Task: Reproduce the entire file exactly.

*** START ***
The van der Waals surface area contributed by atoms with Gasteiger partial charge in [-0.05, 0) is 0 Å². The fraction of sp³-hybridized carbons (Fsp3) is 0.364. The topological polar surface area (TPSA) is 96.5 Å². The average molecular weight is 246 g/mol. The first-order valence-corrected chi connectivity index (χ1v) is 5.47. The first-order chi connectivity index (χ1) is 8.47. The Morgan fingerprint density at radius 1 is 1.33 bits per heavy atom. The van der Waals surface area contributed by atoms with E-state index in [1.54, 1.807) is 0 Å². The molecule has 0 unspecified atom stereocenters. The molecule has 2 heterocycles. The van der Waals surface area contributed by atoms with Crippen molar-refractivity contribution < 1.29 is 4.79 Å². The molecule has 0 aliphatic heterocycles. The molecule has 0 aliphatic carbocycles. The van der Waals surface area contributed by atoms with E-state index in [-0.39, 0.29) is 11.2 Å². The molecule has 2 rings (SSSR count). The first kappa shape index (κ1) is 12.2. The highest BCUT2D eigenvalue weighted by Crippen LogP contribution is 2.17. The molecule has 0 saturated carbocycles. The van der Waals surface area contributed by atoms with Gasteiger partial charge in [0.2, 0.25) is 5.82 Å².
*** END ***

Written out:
The van der Waals surface area contributed by atoms with Gasteiger partial charge in [-0.05, 0) is 0 Å². The fraction of sp³-hybridized carbons (Fsp3) is 0.364. The topological polar surface area (TPSA) is 96.5 Å². The average molecular weight is 246 g/mol. The first-order valence-corrected chi connectivity index (χ1v) is 5.47. The first-order chi connectivity index (χ1) is 8.47. The Morgan fingerprint density at radius 1 is 1.33 bits per heavy atom. The van der Waals surface area contributed by atoms with E-state index in [1.54, 1.807) is 0 Å². The molecule has 0 unspecified atom stereocenters. The molecule has 2 heterocycles. The van der Waals surface area contributed by atoms with Crippen molar-refractivity contribution < 1.29 is 4.79 Å². The molecule has 0 aliphatic heterocycles. The molecule has 0 aliphatic carbocycles. The van der Waals surface area contributed by atoms with E-state index in [-0.39, 0.29) is 11.2 Å². The molecule has 2 rings (SSSR count). The first kappa shape index (κ1) is 12.2. The highest BCUT2D eigenvalue weighted by Crippen LogP contribution is 2.17. The molecule has 0 saturated carbocycles. The van der Waals surface area contributed by atoms with Gasteiger partial charge in [0.2, 0.25) is 5.82 Å².